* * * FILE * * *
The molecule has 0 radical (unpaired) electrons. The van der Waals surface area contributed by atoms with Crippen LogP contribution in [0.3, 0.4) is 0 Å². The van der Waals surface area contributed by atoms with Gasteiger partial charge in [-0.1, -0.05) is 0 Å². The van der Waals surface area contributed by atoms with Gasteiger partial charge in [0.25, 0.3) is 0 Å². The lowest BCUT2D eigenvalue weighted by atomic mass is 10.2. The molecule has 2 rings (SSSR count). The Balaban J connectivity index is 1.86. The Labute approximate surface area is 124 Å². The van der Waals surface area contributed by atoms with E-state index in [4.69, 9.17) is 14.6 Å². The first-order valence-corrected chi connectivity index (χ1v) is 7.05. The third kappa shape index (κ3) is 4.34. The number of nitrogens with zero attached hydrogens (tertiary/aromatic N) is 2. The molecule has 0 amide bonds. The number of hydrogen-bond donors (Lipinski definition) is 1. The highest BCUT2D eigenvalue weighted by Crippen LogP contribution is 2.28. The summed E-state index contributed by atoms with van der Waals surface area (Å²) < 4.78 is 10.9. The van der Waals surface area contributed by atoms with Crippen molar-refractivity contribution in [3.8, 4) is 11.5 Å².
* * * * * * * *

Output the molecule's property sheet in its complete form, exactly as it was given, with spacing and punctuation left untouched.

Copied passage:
The molecule has 0 radical (unpaired) electrons. The van der Waals surface area contributed by atoms with Crippen LogP contribution in [0.3, 0.4) is 0 Å². The van der Waals surface area contributed by atoms with Gasteiger partial charge in [-0.1, -0.05) is 0 Å². The van der Waals surface area contributed by atoms with Gasteiger partial charge in [0.25, 0.3) is 0 Å². The lowest BCUT2D eigenvalue weighted by atomic mass is 10.2. The molecule has 2 rings (SSSR count). The Balaban J connectivity index is 1.86. The Labute approximate surface area is 124 Å². The van der Waals surface area contributed by atoms with E-state index in [4.69, 9.17) is 14.6 Å². The first-order valence-corrected chi connectivity index (χ1v) is 7.05. The third kappa shape index (κ3) is 4.34. The number of nitrogens with zero attached hydrogens (tertiary/aromatic N) is 2. The molecule has 0 amide bonds. The number of hydrogen-bond donors (Lipinski definition) is 1. The highest BCUT2D eigenvalue weighted by Crippen LogP contribution is 2.28. The summed E-state index contributed by atoms with van der Waals surface area (Å²) < 4.78 is 10.9. The van der Waals surface area contributed by atoms with Crippen molar-refractivity contribution in [3.8, 4) is 11.5 Å².